Many coastal property owners in Nova Scotia are concerned about property loss or damage due to erosion (sediment movement caused by water and wind). Traditionally, boulders or rock walls have been used to reduce property loss. But this type of hard infrastructure can be expensive, require regular maintenance, and even interfere with sediment movement and beach formation, increasing erosion elsewhere along the coast.
Living Shorelines are a softer approach for stabilizing shorelines. Used extensively in the United States, they can help slow down erosion and create resilient shorelines that can better withstand waves and storms. Living Shorelines approaches are diverse, but they all seek to mimic natural processes which help a coastline to reach a more stable state. A variety of coastal ecosystems, such as oyster reefs and eelgrass meadows in shallow waters, salt marshes in the intertidal zones, beaches, dunes, vegetated slopes, and upland coastal forests all offer their own unique style of erosion and flood protection, often referred to as ecosystem services. They also all improve water quality and habitat value for a diversity of coastal species.
Climate change-induced sea level rise will only cause more coastal erosion in the future, making it more important than ever to use erosion management techniques that help our coast adapt. Beginning in 2014, the Ecology Action Centre embarked on a series of projects to implement the Living Shorelines Approach along Nova Scotia’s coastline; three sites along the Northumberland Strait and one demonstration site at St. Mary’s Boat Club, in the heart of Halifax.
Northumberland Strait Demonstration Sites
Between 2012 – 2014, The Ecology Action Centre created three living shoreline demonstration sites along the Northumberland Strait. The goal of these sites was to see if Living Shoreline techniques that had proved successful in Maryland, Virginia and North Carolina could be adapted to work here in Nova Scotia. They were located on private coastal properties in Caribou Island, Brule and Malagash. This work was funded by Environment Canada's Eco-Action program and the Sage Foundation. You can read a summary of each project by clicking the links above.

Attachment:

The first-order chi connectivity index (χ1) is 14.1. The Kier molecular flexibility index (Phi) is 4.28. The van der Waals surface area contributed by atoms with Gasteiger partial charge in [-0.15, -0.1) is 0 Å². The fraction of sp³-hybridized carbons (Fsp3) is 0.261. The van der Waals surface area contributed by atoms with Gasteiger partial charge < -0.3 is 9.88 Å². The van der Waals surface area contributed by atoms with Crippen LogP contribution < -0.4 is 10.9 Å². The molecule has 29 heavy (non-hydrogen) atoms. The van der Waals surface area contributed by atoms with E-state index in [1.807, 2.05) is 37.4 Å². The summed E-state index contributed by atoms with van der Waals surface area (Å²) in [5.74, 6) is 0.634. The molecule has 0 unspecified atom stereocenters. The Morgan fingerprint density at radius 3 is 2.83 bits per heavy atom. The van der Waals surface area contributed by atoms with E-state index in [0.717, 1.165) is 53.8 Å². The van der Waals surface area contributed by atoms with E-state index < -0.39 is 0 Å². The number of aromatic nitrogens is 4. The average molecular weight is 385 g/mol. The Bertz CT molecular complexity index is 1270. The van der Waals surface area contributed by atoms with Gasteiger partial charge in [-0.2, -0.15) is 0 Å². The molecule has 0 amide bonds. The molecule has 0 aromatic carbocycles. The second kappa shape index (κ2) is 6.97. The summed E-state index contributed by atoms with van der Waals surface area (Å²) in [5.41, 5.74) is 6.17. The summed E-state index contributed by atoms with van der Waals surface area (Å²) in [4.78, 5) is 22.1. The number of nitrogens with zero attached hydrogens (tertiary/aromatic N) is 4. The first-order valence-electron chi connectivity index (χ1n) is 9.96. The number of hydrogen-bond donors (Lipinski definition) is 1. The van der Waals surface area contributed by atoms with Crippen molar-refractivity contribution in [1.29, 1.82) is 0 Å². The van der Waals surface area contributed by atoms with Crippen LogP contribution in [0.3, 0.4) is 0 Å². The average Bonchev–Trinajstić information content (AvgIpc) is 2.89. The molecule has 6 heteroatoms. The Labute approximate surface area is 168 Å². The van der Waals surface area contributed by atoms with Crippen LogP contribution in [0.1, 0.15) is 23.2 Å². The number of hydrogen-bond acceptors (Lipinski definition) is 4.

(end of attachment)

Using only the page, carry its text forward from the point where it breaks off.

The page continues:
In 2014 and 2015, The EAC partnered with the University of Waterloo's Climate Change Adaptation Project, funded by the Intact Foundation, to create a Living Shorelines demonstration site in Halifax. As part of this process, interested coastal professionals, students, researchers, and property owners helped us go through the various stages of creating a Living Shoreline, from site selection to a workshop to build a basic understanding of Living Shorelines techniques, and to take input from participants about what we could do with the Boat Club. Participants learned about what was possible and drew their ideas. We used these drawings to make the final site plan.
We selected Saint Mary’s Boat Club as our demonstration site. In the spring of 2015 we mapped out where we would plant the trees, shrubs, grasses, and flowers for this living shoreline using biodegradable landscaping paint.
In May, over 70 people helped with the planting day. The St. Mary’s Boat Club Living Shoreline came to life with new garden beds, shoreline protection tools, plants, and new community connections to our public spaces. After the project was planned out and the weather warmed up a bit for us, we implemented our Living Shoreline
That September, we planted an additional 150 trees at the boat club's demonstration project and had a corn boil to celebrate our hard work and the bounty of the harvest season. Thanks to TD Friends of the Environment for providing the trees!
Check out our Living Shorelines Toolkit!
We developed Nova Scotia-specific information-based tools to help coastal property owners and coastal professionals apply Living Shorelines principles and approaches here. Below, you’ll find some relevant internal and external resources on Living Shorelines.
- Web Resources on Coastal Erosion and Living Shorelines
- Living Shorelines Brochure
- Living Shorelines Plant List
- Collecting Hardwood Stakes
- Living Shorelines Basic Monitoring Guide
- Living Shorelines Site Selection Criteria
- Coastal Property Owner Checklist
- Tools for Assessing Coastal Vulnerability (Ashley Sprague)
- Natural Coastal Adaptation to Physical Change (Bob Taylor)
- Vulnerability Assessment for Shorelines in Nova Scotia (Chris Trider)
- Managing Coastal Erosion on the Northumberland Strait (Jen Graham)
- Coastline Change Detection Utilizing Ground-Based Laser Scanning (Kevin McGuigan)
- Living Shorelines Principles (Kevin Smith)
- Living Shorelines Practices (Kevin Smith)
- Living Shorelines Kingsburg (Rosmarie Lohnes)
- Video: Living Shorelines Overview
- Video: How to Create a Brushwall
- Video: How to Weave a Hardwood Mat
Want to get help adding a Living Shoreline to your coastal property? Contact Helping Nature Heal, an ecological landscaping company that has adapted the Living Shoreline approach to Nova Scotia’s unique coastal ecosystems. They have worked on many Living Shoreline projects across the province!